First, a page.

Whilst those who are liable to pay inheritance tax are fairly modest in overall number terms, just 28,100 estates according to recent figures released by the Inland Revenue, the amount of money that this “death” tax raises is on the increase.
Figures released for the tax year 2016 / 2017 show that the number of estates liable to pay inheritance tax increased by some 15% on the previous year’s figures of 24,500. In the tax year 2018 / 2019, receipts from this tax were at record levels and stood at some £5.4bn, up from £5.2bn the previous year, meaning that both the number of deceased estates liable to pay the tax and the amount of tax raised have increased every year since 2009. The average inheritance tax bill is now a whopping £180,000 with approximately 72% of the overall tax take raised from estates with a value of £1m plus.
The increase in receipts flowing into the government’s coffers is partly put down to the continued growth in property prices. Total estates liable to the tax were estimated at some £80bn, an increase of around £15bn since 2009, whilst across the same period average property prices have increased by some 50%. However, tellingly, the threshold at which the tax is payable has remained unchanged during this period at just £325,000.
Inheritance tax is payable at a flat rate of 40% on all qualifying assets over and above the threshold level, but it is a tax that many people either simply don’t understand, don’t want to understand or care little about as they will be dead when it comes to be paid. Meanwhile, the rules and regulations surrounding it mean that people almost certainly need to take professional advice to ensure that any plans they put in place to restrict the amount of tax payable from their estates is minimised.
How does inheritance tax work?
Let’s get the simple things out of the way first – if you die and your estate is worth less than £325,000, known as the nil rate band (NRB) then there is no inheritance tax to pay. The whole value of your estate will pass to your dependents free of any tax.
If your estate is valued in excess of the £325,000 threshold and you leave anything above this figure to your spouse, civil partner, a charity or a community amateur sports club then again no inheritance tax will be payable.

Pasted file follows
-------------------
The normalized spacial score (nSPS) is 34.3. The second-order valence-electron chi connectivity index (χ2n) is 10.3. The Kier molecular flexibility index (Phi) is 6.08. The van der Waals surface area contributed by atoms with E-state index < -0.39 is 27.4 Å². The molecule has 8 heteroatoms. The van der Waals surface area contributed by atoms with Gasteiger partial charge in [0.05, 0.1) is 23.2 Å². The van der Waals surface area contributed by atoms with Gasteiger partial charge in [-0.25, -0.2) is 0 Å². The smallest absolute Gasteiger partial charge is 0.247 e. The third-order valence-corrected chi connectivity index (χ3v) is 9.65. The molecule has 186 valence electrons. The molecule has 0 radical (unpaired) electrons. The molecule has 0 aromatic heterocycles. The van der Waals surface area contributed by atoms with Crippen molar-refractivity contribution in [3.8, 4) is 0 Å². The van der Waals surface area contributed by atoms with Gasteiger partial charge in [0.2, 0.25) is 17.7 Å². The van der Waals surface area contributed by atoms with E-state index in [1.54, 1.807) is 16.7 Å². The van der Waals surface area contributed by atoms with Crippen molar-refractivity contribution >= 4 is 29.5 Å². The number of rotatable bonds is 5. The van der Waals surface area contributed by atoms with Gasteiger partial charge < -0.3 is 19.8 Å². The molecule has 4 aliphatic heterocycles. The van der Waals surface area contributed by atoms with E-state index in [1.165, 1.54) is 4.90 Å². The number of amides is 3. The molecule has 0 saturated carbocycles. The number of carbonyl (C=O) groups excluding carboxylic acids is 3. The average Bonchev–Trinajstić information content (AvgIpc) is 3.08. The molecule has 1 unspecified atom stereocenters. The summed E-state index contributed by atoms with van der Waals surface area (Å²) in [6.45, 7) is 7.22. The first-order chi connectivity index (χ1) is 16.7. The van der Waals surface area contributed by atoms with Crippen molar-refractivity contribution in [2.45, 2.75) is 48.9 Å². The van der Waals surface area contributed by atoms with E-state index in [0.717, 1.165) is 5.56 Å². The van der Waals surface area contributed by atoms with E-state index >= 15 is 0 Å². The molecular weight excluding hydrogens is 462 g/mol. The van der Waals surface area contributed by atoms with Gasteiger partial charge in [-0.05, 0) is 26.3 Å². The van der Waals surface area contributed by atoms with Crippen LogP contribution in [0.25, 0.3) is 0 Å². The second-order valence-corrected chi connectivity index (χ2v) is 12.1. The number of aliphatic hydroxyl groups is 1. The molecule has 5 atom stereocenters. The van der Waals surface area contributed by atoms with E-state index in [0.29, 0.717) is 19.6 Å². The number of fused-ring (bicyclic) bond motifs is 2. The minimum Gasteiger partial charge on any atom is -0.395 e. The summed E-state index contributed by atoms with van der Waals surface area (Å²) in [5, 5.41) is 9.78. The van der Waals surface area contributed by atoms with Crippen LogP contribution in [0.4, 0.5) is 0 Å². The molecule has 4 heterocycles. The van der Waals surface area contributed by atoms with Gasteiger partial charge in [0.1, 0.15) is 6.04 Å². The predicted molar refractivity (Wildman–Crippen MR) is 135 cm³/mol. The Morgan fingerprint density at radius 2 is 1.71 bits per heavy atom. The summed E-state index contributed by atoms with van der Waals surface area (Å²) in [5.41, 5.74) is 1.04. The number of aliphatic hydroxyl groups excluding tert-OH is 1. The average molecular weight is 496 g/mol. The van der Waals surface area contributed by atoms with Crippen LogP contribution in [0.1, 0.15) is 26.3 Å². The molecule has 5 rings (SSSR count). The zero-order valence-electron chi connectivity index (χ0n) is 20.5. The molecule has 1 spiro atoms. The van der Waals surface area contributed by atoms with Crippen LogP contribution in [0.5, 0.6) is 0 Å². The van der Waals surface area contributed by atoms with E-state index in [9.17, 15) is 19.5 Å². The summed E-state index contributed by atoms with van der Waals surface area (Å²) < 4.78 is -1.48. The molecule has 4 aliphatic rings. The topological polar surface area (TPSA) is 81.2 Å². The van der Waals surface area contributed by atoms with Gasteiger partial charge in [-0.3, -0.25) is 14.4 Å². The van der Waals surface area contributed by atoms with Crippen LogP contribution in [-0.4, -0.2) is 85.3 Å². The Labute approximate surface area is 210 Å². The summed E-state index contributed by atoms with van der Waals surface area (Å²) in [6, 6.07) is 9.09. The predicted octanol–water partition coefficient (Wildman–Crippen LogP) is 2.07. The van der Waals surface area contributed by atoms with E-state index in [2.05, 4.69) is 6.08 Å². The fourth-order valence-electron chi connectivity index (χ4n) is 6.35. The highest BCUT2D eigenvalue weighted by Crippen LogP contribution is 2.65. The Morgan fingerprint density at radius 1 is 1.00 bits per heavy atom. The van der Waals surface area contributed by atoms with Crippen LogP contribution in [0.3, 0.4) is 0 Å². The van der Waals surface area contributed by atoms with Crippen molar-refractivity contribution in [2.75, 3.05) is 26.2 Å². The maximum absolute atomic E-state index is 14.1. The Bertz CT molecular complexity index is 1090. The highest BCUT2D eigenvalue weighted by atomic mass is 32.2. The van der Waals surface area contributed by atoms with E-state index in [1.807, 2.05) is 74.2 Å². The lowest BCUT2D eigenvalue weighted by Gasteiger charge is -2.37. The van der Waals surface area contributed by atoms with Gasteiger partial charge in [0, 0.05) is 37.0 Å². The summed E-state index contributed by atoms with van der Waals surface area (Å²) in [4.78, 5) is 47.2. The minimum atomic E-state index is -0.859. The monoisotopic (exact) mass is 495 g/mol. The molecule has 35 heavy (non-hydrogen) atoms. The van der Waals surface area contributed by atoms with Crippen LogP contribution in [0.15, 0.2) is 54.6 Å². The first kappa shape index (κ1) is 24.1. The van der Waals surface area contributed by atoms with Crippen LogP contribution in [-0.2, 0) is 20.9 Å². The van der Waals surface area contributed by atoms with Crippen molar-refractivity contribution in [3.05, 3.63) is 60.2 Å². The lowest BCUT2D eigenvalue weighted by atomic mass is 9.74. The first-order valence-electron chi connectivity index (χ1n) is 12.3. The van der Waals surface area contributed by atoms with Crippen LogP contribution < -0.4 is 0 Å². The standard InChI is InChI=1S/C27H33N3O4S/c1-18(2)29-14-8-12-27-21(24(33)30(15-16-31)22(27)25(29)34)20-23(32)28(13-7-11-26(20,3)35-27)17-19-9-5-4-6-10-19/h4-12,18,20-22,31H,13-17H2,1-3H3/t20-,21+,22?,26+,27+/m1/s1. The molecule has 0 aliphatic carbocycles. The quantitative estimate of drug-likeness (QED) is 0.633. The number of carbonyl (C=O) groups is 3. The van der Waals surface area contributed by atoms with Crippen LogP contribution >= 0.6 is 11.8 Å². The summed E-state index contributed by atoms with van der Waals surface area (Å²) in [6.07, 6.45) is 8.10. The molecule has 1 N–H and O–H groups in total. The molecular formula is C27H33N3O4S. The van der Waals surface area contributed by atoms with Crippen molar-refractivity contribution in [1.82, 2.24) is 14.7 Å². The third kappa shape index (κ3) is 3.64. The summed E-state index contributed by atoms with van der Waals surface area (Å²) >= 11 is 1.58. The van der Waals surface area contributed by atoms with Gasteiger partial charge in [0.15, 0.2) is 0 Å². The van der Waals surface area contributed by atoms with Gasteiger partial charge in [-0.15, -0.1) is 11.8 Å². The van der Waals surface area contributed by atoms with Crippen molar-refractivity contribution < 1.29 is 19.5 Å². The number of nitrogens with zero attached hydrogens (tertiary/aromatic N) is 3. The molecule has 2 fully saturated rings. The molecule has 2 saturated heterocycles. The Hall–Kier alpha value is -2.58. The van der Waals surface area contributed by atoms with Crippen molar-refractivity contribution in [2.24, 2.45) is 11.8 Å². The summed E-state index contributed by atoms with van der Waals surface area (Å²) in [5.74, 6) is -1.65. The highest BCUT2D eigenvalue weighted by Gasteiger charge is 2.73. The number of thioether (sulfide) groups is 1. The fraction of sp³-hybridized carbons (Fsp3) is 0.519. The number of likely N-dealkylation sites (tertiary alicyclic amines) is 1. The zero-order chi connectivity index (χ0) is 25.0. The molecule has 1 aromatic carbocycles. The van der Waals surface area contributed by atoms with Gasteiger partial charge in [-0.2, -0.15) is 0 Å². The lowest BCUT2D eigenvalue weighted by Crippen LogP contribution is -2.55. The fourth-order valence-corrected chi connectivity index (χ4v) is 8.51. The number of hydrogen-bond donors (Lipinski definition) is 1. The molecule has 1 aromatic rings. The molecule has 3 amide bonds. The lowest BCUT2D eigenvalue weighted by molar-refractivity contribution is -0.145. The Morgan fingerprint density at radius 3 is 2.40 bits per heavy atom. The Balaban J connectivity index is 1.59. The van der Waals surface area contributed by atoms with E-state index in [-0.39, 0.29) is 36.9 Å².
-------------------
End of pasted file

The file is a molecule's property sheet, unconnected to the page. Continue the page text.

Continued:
However, if your estate is valued in excess of £325,000 then your surviving relatives could be liable to pay tax on the value of what you leave, this tax is levied at a flat rate of 40%. The NRB figure is fixed at the £325,000 level until 2021, although this can be increased if you are a widower or a surviving civil partner. This is because couples are allowed to transfer any unused NRB to the survivor upon the death of the first partner. The effect of this is that if your spouse or civil partner leaves their estate to you, then no inheritance tax is payable until you die, but you are able to benefit from their unused NRB allowance meaning on the death of the second partner a total of £650,000 can be left tax free.
To further complicate what you can leave without paying tax an additional allowance was introduced during the 2017/2018 tax year known as the additional main residence allowance or the “residence nil rate band”.
This allowance is only applicable to your main residence and where this is left to a direct descendant in your will – a direct descendant is defined as children, step-children and grandchildren. For the current tax year ending in April 2020 this allowance is an additional £150,000 per person and will rise to £175,000 per person for the following tax year. The effect of this means that by the 2020 / 2021 tax year you can leave a maximum of £500,000 (£1m for a couple) to your descendants before inheritance tax becomes payable.
Inheritance tax is an emotive issue for those who have to pay it. People often cite the fact that they have already paid taxes on what they have earned throughout their working lives and that therefore a further tax on death is unfair.
At the recent Conservative Party Conference, Chancellor of the Exchequer, Sajid Javid was asked if he would scrap inheritance tax altogether. His reply hinted that reforms to the tax may well be on the cards but he made no firm commitment to make any changes at this stage.